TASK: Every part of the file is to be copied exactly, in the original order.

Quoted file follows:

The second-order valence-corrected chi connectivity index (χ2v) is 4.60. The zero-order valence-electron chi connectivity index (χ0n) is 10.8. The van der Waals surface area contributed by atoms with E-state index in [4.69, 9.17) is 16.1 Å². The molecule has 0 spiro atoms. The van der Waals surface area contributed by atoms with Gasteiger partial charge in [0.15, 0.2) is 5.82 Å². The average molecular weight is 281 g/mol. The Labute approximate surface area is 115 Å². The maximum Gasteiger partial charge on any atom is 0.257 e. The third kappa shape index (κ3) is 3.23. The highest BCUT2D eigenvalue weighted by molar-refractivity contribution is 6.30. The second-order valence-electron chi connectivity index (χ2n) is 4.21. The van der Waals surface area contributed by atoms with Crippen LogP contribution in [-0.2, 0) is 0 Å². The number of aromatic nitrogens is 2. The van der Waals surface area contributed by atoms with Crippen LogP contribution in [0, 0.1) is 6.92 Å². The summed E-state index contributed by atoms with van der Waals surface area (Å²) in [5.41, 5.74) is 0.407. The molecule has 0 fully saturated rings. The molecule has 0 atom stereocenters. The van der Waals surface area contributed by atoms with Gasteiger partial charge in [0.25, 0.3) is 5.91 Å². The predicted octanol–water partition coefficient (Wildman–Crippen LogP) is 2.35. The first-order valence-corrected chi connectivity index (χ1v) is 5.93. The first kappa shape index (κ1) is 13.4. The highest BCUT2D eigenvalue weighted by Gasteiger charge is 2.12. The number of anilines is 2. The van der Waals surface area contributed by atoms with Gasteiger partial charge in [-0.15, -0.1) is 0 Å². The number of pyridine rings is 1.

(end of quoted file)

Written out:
The second-order valence-corrected chi connectivity index (χ2v) is 4.60. The zero-order valence-electron chi connectivity index (χ0n) is 10.8. The van der Waals surface area contributed by atoms with E-state index in [4.69, 9.17) is 16.1 Å². The molecule has 0 spiro atoms. The van der Waals surface area contributed by atoms with Gasteiger partial charge in [0.15, 0.2) is 5.82 Å². The average molecular weight is 281 g/mol. The Labute approximate surface area is 115 Å². The maximum Gasteiger partial charge on any atom is 0.257 e. The third kappa shape index (κ3) is 3.23. The highest BCUT2D eigenvalue weighted by molar-refractivity contribution is 6.30. The second-order valence-electron chi connectivity index (χ2n) is 4.21. The van der Waals surface area contributed by atoms with Crippen LogP contribution in [-0.2, 0) is 0 Å². The number of aromatic nitrogens is 2. The van der Waals surface area contributed by atoms with Crippen LogP contribution in [0, 0.1) is 6.92 Å². The summed E-state index contributed by atoms with van der Waals surface area (Å²) in [5.41, 5.74) is 0.407. The molecule has 0 fully saturated rings. The molecule has 0 atom stereocenters. The van der Waals surface area contributed by atoms with Gasteiger partial charge in [0.25, 0.3) is 5.91 Å². The predicted octanol–water partition coefficient (Wildman–Crippen LogP) is 2.35. The first-order valence-corrected chi connectivity index (χ1v) is 5.93. The first kappa shape index (κ1) is 13.4. The highest BCUT2D eigenvalue weighted by Gasteiger charge is 2.12. The number of anilines is 2. The van der Waals surface area contributed by atoms with Gasteiger partial charge in [-0.15, -0.1) is 0 Å². The number of pyridine rings is 1.